Paris attacks: Wagga rugby league players narrowly avoid Paris terror attacks

Armed police took to the streets of Paris following terrorist attacks on Saturday morning (Australian time) that killed more than 150 people. Picture: Getty Images

Armed police took to the streets of Paris following terrorist attacks on Saturday morning (Australian time) that killed more than 150 people. Picture: Getty Images

Three junior rugby league players from Southcity Bulls managed to escape Paris the day before co-ordinated terror attacks rocked the French capital, killing more than 150 people.

Josh Siegwalt, and brothers Cody and Tyson Hodge have been travelling with the NSWRL under-17 Indigenous Young Achievers side, arriving in Paris last Monday ahead of a 19-day tour of France and Italy.

The tour left Paris on Friday (Australian time) bound for the southern French town of Perpignan, narrowly avoiding the worst terror attacks in the country’s history.

Geoff Simpson, the father of Cody and Tyson, and Josh’s uncle, told the Advertiser on Saturday afternoon he was relieved to know they had left Paris before the attacks.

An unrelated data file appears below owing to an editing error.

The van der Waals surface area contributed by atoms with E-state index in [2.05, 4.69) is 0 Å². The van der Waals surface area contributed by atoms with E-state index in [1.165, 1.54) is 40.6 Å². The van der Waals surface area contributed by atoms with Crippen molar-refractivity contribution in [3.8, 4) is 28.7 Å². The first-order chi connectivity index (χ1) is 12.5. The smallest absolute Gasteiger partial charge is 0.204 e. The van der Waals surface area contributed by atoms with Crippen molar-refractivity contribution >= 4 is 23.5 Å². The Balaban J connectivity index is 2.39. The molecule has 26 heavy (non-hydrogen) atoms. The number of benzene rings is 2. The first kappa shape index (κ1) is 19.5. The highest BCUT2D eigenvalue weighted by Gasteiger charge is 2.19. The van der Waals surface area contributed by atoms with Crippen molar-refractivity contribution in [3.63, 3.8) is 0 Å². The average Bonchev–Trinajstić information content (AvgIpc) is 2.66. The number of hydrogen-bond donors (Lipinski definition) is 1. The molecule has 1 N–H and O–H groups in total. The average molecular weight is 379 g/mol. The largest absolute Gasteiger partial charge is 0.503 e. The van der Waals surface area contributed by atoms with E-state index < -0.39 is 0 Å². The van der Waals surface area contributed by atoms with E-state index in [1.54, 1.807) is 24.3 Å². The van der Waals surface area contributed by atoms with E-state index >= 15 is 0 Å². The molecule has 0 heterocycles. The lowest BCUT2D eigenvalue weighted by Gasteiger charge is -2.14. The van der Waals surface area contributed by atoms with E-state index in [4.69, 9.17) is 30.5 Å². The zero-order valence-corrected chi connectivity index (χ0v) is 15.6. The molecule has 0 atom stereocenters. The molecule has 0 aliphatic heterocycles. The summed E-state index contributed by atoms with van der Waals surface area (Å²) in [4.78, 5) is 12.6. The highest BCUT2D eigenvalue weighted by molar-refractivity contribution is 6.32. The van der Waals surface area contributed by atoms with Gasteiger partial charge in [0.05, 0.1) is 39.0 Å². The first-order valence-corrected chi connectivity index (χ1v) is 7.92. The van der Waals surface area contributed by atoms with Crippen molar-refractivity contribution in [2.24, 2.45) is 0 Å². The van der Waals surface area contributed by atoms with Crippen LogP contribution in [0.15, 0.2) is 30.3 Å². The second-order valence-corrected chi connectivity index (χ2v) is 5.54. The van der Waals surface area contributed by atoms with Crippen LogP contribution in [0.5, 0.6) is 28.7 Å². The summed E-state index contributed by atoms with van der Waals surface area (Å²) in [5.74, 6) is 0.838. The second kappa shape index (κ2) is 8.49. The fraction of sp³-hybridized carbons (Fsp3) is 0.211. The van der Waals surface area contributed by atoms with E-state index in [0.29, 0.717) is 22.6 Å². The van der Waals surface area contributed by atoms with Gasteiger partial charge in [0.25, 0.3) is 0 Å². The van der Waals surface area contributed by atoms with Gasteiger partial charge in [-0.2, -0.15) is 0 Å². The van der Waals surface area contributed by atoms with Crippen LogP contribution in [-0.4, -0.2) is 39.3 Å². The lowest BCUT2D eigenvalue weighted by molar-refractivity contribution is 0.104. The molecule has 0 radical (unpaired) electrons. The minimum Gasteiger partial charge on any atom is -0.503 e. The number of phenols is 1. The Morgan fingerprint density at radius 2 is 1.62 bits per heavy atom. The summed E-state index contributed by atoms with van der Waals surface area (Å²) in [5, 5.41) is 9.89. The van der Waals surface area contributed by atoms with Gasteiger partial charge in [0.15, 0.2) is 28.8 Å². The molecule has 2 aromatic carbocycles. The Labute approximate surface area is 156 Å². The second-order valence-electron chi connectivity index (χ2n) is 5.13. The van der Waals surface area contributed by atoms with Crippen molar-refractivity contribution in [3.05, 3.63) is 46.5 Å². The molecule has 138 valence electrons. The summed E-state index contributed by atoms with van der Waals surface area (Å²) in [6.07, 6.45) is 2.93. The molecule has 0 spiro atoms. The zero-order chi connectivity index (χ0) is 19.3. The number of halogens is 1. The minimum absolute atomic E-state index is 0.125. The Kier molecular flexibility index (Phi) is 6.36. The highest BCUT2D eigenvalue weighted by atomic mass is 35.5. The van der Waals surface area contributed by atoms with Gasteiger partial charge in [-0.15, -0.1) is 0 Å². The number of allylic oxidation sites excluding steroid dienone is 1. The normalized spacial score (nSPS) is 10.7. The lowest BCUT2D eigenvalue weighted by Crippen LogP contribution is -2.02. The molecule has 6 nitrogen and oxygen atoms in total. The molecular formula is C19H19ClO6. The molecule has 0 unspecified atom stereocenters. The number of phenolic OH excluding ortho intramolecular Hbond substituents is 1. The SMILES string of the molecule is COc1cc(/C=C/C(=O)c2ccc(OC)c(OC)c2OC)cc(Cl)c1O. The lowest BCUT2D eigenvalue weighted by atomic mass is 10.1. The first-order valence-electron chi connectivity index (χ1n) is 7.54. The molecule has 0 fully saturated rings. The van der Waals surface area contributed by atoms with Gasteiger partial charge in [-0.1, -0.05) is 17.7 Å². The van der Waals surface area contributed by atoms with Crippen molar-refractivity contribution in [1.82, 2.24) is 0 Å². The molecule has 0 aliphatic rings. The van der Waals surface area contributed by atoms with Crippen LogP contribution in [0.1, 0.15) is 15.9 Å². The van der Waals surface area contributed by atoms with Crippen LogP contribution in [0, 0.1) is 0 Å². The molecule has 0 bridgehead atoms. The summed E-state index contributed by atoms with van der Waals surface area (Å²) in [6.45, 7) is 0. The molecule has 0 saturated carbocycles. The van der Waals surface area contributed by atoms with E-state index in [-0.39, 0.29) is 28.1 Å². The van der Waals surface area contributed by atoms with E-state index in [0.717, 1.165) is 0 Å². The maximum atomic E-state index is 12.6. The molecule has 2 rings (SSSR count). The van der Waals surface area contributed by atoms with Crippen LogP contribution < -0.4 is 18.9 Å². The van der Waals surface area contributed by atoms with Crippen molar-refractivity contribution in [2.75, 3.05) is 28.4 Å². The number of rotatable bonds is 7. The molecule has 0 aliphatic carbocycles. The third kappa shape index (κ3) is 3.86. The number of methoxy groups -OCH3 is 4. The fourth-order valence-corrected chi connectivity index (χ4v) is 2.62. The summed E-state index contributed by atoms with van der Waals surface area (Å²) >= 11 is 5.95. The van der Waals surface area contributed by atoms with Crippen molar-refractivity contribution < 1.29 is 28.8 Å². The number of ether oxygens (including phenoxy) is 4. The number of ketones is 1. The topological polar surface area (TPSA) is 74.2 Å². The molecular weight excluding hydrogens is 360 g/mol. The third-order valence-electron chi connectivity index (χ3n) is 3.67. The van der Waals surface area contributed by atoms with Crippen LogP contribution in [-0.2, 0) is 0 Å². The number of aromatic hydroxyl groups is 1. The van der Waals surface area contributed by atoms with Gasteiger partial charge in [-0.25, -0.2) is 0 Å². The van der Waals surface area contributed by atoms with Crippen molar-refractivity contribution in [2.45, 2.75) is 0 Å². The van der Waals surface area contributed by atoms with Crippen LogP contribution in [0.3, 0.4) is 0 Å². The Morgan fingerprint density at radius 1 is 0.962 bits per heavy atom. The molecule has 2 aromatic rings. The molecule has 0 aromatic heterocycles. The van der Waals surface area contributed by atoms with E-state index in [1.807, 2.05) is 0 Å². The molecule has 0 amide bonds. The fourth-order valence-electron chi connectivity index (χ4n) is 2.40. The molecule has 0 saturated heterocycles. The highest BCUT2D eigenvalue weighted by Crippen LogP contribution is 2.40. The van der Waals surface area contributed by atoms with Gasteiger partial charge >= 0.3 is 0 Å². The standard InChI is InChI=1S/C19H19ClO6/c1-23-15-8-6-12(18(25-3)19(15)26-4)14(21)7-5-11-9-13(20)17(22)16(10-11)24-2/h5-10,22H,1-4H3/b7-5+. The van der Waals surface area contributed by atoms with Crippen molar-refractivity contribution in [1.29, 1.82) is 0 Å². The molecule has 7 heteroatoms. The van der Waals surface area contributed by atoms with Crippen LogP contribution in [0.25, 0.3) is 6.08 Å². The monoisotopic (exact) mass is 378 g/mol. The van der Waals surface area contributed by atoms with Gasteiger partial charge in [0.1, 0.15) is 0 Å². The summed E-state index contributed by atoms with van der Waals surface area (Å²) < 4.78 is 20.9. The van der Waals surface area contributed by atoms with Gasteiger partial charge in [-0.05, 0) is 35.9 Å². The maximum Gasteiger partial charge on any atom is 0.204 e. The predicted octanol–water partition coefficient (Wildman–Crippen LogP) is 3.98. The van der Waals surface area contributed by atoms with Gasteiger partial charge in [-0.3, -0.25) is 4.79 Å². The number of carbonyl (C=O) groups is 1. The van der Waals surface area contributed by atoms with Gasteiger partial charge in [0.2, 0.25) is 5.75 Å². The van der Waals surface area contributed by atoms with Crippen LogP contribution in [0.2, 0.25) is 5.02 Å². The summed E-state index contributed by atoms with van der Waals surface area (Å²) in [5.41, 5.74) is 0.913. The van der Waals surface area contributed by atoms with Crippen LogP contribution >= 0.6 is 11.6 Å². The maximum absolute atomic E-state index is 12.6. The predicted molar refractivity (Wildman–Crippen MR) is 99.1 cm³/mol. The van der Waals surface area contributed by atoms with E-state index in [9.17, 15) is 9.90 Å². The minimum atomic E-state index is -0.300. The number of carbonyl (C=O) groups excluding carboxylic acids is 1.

He had spoken to them the night prior to the attacks, where the boys told him they were leaving Paris and heading south.

“I’d hate to be waking up (on Saturday) seeing that news … I don’t know how big Paris is, but I know they’ve done all the touristy stuff early in the week and who knows,” Mr Simpson said.

“To wake up this morning to see that I’m thinking, ‘thank God they’re not there’.”

Mr Simpson admitted the boys were lucky – had their stay in Paris extended just one extra day or the attacks taken place earlier in the week, they could have been caught up in the carnage.

His son Tyson has been writing a blog for the NSWRL website about the tour.

The day prior to the attacks, he wrote of his excitement of seeing some of the city’s famous sights.

“Seeing the Eiffel Tower and all the other historical sites of Paris has made me realise just how big the world really is compared to Wagga,” Tyson wrote.

Closer to home, Wagga’s French community was left reeling as news of the attacks filtered through.

Annie Adriaenssens, originally from the northern French town of Roubaix, has lived in Wagga for more than two decades, was left in shock when she found out what happened.

“I didn’t realise how bad it was until my children called me and said, ‘watch the TV’,” she said. “I couldn’t believe it. Why is it happening in France again?”

Ms Adriaenssens is planning to travel to France over Christmas – though she has yet to book her flights – with her daughter, who will be spending the first half of next year studying at university there, and admits she’s scared about returning home following the attacks.

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